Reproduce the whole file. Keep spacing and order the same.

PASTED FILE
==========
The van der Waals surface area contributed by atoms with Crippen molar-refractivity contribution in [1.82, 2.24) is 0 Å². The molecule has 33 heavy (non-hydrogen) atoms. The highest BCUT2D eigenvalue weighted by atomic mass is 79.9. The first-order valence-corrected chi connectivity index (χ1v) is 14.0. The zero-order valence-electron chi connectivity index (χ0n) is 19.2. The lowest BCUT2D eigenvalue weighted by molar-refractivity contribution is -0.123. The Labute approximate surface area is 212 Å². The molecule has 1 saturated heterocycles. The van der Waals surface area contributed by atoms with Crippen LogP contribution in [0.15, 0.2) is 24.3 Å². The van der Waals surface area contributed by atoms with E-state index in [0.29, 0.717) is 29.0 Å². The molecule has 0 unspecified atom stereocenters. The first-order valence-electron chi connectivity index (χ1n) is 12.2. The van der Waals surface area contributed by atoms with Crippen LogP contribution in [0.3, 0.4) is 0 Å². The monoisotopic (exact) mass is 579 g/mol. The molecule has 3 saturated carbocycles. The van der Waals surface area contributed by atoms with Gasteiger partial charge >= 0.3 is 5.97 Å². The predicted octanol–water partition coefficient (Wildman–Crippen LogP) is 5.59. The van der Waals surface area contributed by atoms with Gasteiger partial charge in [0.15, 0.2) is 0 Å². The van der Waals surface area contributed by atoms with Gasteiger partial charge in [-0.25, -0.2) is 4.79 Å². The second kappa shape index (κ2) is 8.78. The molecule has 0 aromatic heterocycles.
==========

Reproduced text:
The van der Waals surface area contributed by atoms with Crippen molar-refractivity contribution in [1.82, 2.24) is 0 Å². The molecule has 33 heavy (non-hydrogen) atoms. The highest BCUT2D eigenvalue weighted by atomic mass is 79.9. The first-order valence-corrected chi connectivity index (χ1v) is 14.0. The zero-order valence-electron chi connectivity index (χ0n) is 19.2. The lowest BCUT2D eigenvalue weighted by molar-refractivity contribution is -0.123. The Labute approximate surface area is 212 Å². The molecule has 1 saturated heterocycles. The van der Waals surface area contributed by atoms with Crippen LogP contribution in [0.15, 0.2) is 24.3 Å². The van der Waals surface area contributed by atoms with E-state index in [0.29, 0.717) is 29.0 Å². The molecule has 0 unspecified atom stereocenters. The first-order valence-electron chi connectivity index (χ1n) is 12.2. The van der Waals surface area contributed by atoms with Crippen LogP contribution in [0.3, 0.4) is 0 Å². The monoisotopic (exact) mass is 579 g/mol. The molecule has 3 saturated carbocycles. The van der Waals surface area contributed by atoms with Gasteiger partial charge >= 0.3 is 5.97 Å². The predicted octanol–water partition coefficient (Wildman–Crippen LogP) is 5.59. The van der Waals surface area contributed by atoms with Gasteiger partial charge in [0.15, 0.2) is 0 Å². The van der Waals surface area contributed by atoms with Gasteiger partial charge in [-0.25, -0.2) is 4.79 Å². The second kappa shape index (κ2) is 8.78. The molecule has 0 aromatic heterocycles.